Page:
Their link to Boston College came about through a mix of neighborhood spirit and international diplomacy. In the early 1980s, the chair of the Romance languages department, Vera Lee, approached various members of the Boston consular community to ask for support of Greycliff Hall, then the University’s language residence, home to some three dozen French and Spanish language students. The Garbers contributed pieces of furniture and, through a client in the restaurant supply business, arranged for donations of equipment to furnish the kitchen. “It was a professional affair by the time we finished,” says Paul. With that project completed, then-President J. Donald Monan, SJ, asked the brothers if they would consider some other contribution.
The Garbers decided to create the Bello Award, in honor of Andrés Bello (1781–1865), whom Paul calls “the greatest polymath of Latin America in the 19th century.” A poet, jurist, legislator, philologist, and the founder of the University of Chile, Bello was also a diplomat both for his native Venezuela and his adopted Chile. The Princess Grace prize was developed by Hélène Day, honorary consul in Boston for the Principality of Monaco; she gained approval from Monaco’s Prince Rainer to honor his wife, who had died the year before (in 1982).
To endow the awards, the Garbers contributed their own funds and, with Day, organized benefit performances at Robsham, including one by the Chilean folk musicians Los Huasos Quincheros. The two awards, each now accompanied by a $700 check, were first presented in 1983, with Day handing out the Princess Grace award and Paul the Bello prize. In 2009, Philip assumed responsibility for presenting the Princess Grace award.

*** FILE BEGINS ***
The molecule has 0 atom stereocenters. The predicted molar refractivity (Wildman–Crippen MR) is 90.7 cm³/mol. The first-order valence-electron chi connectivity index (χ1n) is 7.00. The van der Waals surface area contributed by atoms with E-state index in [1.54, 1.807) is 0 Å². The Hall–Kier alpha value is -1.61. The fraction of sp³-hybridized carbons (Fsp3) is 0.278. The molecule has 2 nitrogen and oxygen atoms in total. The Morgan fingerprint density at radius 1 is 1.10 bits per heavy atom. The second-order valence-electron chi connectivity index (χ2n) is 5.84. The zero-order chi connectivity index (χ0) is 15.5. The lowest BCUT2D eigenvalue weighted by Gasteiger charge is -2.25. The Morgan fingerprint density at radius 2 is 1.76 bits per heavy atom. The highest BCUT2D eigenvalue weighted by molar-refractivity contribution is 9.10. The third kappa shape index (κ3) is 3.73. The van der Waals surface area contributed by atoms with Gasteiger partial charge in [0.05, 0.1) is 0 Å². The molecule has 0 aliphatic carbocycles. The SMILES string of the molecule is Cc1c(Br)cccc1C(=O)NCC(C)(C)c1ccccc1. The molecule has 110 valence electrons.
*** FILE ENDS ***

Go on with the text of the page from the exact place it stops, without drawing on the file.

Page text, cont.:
In all, the University this year named 72 undergraduates, mostly seniors, to receive 57 awards, from The Frank J. Bailey Sr. Award (established by his daughter Kathleen Bailey, lecturer in political science, for a student with “a distinguished academic record in the field of Middle Eastern and Islamic studies”) to the Max Wainer Award (created by Anneliese K. Wainer, Ph.D.’72, in honor of her husband and given to “the senior who is deemed the outstanding student in Classics”). Philip preceded Paul (for once), awarding the Bello prize to Patrick Vale, an international studies and Hispanic studies double major from Mansfield, Massachusetts, who will spend the next year serving with the Jesuit Volunteer Corps in Portland, Oregon. The French award went to Mary Goetz of Minneapolis. Goetz, a major in French and English, also received the William A. Kean ’35 Memorial Award, given by James Kean ’40, MA’47, in honor of his brother to an outstanding English major (presented by English professor Suzanne Matson). Goetz will pursue a master’s degree at the Columbia School of Journalism.
When Paul Garber handed Goetz the envelope containing the Princess Grace prize, he proffered a vigorous handshake and a large smile—the standard protocol. Then he bent and kissed the back of her hand. As the crowd applauded, he told her, “the handshake was for the English award, the kiss was for the French prize.” He turned her to face the audience, which cheered again. That last maneuver, he said later, was “so mom and dad could get a good picture.”
Read more by Thomas Cooper